No matter how many loads of laundry you do, you’re never caught up.
No matter how fast you wash the piled dishes, there’s sure to be more awaiting your attention when you’re done.
No matter how many parenting books and articles you read, you will still question whether you’re making the right decisions in all areas of your children’s lives.
No matter how early you wake to get things organized and started for the day, sure enough, one of the children’s inner alarm clock goes off as soon as Mommy’s feet hit the floor.
No matter how late you stay up to accomplish the rest of the day’s duties when the rest of the house is already sound asleep, there aren’t enough hours in the day to ever be fully caught up.
No matter how much you preach to your children not to compare themselves to others, you find yourself sizing your parenting skills up against other “great” parents.
No matter how many times you pick up and organize the toys and clutter, they soon find their way back to the farthest places from where they belong.
No matter how hard you try to please everyone in the family, it’s safe to say not everyone will be happy or content with you at the same time.
Motherhood, you could say, can be a losing battle. It’s messy. It’s exhausting. And it’s probably one of the most humbling jobs a person can experience.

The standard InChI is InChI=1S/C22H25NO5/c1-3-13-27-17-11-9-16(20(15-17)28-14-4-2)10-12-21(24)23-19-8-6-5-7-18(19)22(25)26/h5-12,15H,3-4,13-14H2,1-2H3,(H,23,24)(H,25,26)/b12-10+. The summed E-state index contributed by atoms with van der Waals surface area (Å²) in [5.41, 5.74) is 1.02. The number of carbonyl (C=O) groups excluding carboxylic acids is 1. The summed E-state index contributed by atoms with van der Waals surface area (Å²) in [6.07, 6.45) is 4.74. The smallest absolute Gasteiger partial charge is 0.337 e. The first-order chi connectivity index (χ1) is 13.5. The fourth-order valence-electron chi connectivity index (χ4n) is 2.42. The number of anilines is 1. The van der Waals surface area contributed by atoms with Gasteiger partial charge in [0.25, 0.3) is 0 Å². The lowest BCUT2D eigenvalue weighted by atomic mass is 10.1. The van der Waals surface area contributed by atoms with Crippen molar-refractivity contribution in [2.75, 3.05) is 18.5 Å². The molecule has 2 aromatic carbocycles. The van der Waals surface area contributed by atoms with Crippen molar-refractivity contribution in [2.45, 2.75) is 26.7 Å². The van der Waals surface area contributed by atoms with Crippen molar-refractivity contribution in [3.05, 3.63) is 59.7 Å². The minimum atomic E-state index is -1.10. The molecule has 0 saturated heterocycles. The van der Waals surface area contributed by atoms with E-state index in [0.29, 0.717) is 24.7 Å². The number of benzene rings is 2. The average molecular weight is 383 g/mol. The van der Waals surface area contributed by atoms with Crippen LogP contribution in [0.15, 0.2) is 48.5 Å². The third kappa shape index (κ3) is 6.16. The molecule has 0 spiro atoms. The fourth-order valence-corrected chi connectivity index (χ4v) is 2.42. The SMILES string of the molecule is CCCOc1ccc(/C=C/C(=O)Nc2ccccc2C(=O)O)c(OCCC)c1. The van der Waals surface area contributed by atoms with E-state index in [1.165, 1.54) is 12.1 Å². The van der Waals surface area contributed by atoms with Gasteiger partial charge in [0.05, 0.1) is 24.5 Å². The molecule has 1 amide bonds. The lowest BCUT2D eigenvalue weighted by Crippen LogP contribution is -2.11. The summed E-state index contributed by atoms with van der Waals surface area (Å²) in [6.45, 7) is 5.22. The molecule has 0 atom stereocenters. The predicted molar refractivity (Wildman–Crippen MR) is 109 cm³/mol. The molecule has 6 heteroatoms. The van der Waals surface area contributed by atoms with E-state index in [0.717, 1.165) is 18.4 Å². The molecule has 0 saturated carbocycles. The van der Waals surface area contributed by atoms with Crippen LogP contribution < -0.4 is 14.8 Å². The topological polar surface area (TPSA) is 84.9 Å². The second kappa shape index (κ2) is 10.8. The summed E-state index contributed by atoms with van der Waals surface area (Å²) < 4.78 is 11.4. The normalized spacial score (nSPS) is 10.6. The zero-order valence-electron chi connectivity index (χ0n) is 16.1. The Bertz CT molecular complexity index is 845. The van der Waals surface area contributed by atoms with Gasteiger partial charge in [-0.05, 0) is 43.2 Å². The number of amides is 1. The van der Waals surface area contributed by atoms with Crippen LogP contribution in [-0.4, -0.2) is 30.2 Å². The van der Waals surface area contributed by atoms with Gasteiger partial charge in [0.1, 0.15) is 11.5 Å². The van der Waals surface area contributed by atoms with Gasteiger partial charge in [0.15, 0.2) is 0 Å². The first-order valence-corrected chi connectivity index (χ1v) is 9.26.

We work tirelessly. We put ourselves last. We make it our priority to put our families first and foremost in every decision of every day.
Yet why do we sometimes feel like we are failing? That we are coming up short? That no matter what we do and how hard we try, it very well may not be good enough?
But here’s the great thing: This job we have, the hundreds of hats we wear as mothers, each time we are called up to the plate, we get up, we show up, and by God, we do the best we can with what we have.
Today I spent hours in the sun with my four children. We ran through our backyard with bare feet, and if you saw any single one of us, you may have thought we hadn’t been bathed in days—a true sign of a great day, no?
But as I rested on our sidewalk and my little girl came to curl up in my lap, I had to smile.
I looked down at our grass-covered feet. I stared at the sweet toenails that she, herself, painted despite my telling her to wait for me.
I couldn’t help but feel that my lap was probably the most comfortable, safest spot for her in this entire world—and that every one of my children knows that it is their spot, whenever they need it.
My daughter then looked up at me, smiled, and softly whispered, “You’re my best friend in the whole wide world.” In that single moment, I felt like I’ve got this. Maybe it took these grass-covered feet to remind me, but I do.
The times I feel like I’m failing, I’m somehow reminded that, sure enough, I must be doing something right.